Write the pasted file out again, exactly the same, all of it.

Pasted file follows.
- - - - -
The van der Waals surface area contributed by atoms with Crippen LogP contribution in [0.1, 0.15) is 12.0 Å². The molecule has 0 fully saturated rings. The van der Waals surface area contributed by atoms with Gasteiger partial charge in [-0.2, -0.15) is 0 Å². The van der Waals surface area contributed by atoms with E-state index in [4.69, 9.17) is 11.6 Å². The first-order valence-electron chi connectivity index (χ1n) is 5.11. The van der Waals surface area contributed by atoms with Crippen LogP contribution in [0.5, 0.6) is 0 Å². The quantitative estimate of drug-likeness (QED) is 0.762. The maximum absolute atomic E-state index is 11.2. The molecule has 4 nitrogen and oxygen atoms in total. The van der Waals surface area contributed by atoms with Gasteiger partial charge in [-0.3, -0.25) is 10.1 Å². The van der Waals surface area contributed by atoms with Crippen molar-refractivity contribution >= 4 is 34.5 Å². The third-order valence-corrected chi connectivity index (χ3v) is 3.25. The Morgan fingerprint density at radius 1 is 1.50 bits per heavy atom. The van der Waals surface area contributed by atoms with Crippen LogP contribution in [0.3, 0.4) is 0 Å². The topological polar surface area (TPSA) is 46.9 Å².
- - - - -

The van der Waals surface area contributed by atoms with Crippen LogP contribution in [0.1, 0.15) is 12.0 Å². The molecule has 0 fully saturated rings. The van der Waals surface area contributed by atoms with Gasteiger partial charge in [-0.2, -0.15) is 0 Å². The van der Waals surface area contributed by atoms with E-state index in [4.69, 9.17) is 11.6 Å². The first-order valence-electron chi connectivity index (χ1n) is 5.11. The van der Waals surface area contributed by atoms with Crippen LogP contribution in [0.5, 0.6) is 0 Å². The quantitative estimate of drug-likeness (QED) is 0.762. The maximum absolute atomic E-state index is 11.2. The molecule has 4 nitrogen and oxygen atoms in total. The van der Waals surface area contributed by atoms with Gasteiger partial charge in [-0.3, -0.25) is 10.1 Å². The van der Waals surface area contributed by atoms with Crippen molar-refractivity contribution >= 4 is 34.5 Å². The third-order valence-corrected chi connectivity index (χ3v) is 3.25. The Morgan fingerprint density at radius 1 is 1.50 bits per heavy atom. The van der Waals surface area contributed by atoms with Crippen LogP contribution in [0.3, 0.4) is 0 Å². The topological polar surface area (TPSA) is 46.9 Å².